LONDON, Sept 23 (Reuters) – Unprecedented shareholder pressure over the past six months at listed commodities firms Noble and Glencore have taught their private rivals an unforgettable lesson – think twice before going public or amassing large physical assets.
Noble’s stock is trading near its lowest since the 2008 global financial crisis and Glencore’s touched an all-time low on Tuesday due to plunging commodities prices and earnings.
“In the last two years you were possibly better off being private and not being listed, with the short sellers being so active in commodity companies,” said Karel Valken, global head of trade and commodity finance at Dutch bank Rabobank.
After the record $10 billion Glencore share offering in 2011, which turned its managers into billionaire shareholders, commodity traders had come under an unprecedented spotlight.
Even though most unlisted merchants kept insisting they saw the private model as the most appropriate for now, many market watchers said it was only a matter of time before the likes of Louis Dreyfus followed suit to raise money for expansion via listings.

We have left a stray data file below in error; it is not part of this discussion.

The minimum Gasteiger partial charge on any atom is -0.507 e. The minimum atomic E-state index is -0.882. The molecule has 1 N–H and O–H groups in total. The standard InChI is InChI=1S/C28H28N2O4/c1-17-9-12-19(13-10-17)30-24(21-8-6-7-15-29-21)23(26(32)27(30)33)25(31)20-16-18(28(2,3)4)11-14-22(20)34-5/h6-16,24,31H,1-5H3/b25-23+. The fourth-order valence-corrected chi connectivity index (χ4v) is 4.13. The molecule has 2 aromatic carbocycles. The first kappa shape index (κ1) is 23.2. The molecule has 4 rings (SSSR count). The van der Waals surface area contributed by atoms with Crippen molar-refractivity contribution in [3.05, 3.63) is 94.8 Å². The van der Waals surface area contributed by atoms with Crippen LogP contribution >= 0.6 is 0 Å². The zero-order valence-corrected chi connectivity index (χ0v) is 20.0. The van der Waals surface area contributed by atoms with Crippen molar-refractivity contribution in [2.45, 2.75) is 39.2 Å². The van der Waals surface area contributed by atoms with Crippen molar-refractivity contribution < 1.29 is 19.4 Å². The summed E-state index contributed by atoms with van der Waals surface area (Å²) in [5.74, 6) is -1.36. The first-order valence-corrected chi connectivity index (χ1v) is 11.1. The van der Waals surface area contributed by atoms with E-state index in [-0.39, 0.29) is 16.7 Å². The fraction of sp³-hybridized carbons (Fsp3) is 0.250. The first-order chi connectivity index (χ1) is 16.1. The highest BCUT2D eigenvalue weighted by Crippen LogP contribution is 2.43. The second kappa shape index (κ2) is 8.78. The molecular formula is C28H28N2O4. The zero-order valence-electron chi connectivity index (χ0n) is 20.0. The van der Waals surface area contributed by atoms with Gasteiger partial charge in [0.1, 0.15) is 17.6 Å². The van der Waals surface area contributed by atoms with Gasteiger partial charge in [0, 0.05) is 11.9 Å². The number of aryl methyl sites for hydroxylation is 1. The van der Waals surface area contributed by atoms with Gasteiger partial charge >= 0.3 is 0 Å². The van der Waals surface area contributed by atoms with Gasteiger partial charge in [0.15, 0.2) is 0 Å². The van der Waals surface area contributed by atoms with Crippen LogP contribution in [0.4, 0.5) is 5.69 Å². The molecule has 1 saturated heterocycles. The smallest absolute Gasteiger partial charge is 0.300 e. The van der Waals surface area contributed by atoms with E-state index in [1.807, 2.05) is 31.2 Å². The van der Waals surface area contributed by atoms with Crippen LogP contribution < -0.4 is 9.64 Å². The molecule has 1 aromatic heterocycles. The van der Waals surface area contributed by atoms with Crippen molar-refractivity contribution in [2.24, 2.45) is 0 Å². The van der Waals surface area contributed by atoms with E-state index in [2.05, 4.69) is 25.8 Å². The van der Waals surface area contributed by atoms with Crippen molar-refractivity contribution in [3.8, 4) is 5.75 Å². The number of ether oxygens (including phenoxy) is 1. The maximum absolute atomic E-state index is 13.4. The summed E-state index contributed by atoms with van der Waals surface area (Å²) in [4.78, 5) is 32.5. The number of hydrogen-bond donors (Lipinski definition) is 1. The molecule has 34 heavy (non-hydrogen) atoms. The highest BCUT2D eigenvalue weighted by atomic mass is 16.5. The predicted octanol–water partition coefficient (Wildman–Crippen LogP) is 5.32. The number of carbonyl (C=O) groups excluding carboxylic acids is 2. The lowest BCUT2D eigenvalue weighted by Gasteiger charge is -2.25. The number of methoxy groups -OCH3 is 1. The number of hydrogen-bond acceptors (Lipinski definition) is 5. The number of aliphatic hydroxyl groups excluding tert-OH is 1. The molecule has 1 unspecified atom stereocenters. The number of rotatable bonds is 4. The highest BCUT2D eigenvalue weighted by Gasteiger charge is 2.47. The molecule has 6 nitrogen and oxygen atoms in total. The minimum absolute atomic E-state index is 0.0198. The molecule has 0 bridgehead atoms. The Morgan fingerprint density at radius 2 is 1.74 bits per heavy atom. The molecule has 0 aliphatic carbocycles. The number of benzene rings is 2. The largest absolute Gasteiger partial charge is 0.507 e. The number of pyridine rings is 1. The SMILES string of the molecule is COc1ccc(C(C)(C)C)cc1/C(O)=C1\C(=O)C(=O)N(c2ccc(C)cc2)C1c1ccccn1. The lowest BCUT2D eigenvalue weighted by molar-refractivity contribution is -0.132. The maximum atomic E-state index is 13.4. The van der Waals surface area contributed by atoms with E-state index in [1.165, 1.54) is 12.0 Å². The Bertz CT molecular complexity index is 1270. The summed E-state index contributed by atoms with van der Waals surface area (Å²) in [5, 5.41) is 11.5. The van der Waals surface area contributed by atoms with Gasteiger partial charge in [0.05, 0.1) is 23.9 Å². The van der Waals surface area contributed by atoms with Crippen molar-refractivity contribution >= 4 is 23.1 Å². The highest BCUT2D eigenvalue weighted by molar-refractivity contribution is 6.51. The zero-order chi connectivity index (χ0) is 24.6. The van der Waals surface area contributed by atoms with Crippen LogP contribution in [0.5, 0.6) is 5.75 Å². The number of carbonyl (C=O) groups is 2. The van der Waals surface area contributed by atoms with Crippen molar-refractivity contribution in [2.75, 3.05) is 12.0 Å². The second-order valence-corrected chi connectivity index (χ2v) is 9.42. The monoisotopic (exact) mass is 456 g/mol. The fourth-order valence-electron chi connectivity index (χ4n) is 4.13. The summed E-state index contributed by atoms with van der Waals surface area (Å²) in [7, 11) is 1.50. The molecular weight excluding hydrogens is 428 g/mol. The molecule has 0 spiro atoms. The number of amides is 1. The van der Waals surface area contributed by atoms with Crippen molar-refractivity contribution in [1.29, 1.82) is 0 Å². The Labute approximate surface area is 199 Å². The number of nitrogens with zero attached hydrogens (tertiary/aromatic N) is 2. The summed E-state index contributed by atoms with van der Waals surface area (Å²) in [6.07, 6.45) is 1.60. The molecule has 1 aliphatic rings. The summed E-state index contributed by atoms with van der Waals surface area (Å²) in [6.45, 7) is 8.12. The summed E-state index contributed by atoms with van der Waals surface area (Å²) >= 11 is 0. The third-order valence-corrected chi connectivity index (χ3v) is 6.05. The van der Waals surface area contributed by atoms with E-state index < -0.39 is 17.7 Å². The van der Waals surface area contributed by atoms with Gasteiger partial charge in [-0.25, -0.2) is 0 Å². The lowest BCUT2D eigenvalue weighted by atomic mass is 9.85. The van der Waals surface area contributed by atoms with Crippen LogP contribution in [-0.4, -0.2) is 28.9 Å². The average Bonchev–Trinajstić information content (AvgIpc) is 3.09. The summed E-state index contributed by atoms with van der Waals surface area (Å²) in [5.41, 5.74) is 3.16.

Those views first began to change after Olam International hit the headlines in late 2012 when its accounting practices were under attack from short seller Muddy Waters.
Then in February this year Noble came under fire when blogger Iceberg Research alleged that the company was inflating its assets to the tune of billions of dollars by not fairly representing the value of its commodity contracts – claims that a private firm would never have to deal with.
Noble rejected the allegations and a report by board-appointed auditor PricewaterhouseCoopers (PwC) found no wrongdoing in the company’s accounting practices.
In the case of Glencore, the recent slide in its share price was triggered by a slump in earnings, which was compounded by a downward revision in its outlook to negative by ratings agency Standard & Poor’s, along with an increasingly shaky economic outlook for top commodities consumer China.
This month, the mighty chief of Glencore, Ivan Glasenberg, had to bow to shareholder pressure and agree to cut debt as worries mounted over the firm’s ability to protect its rating amid tanking commodity prices.
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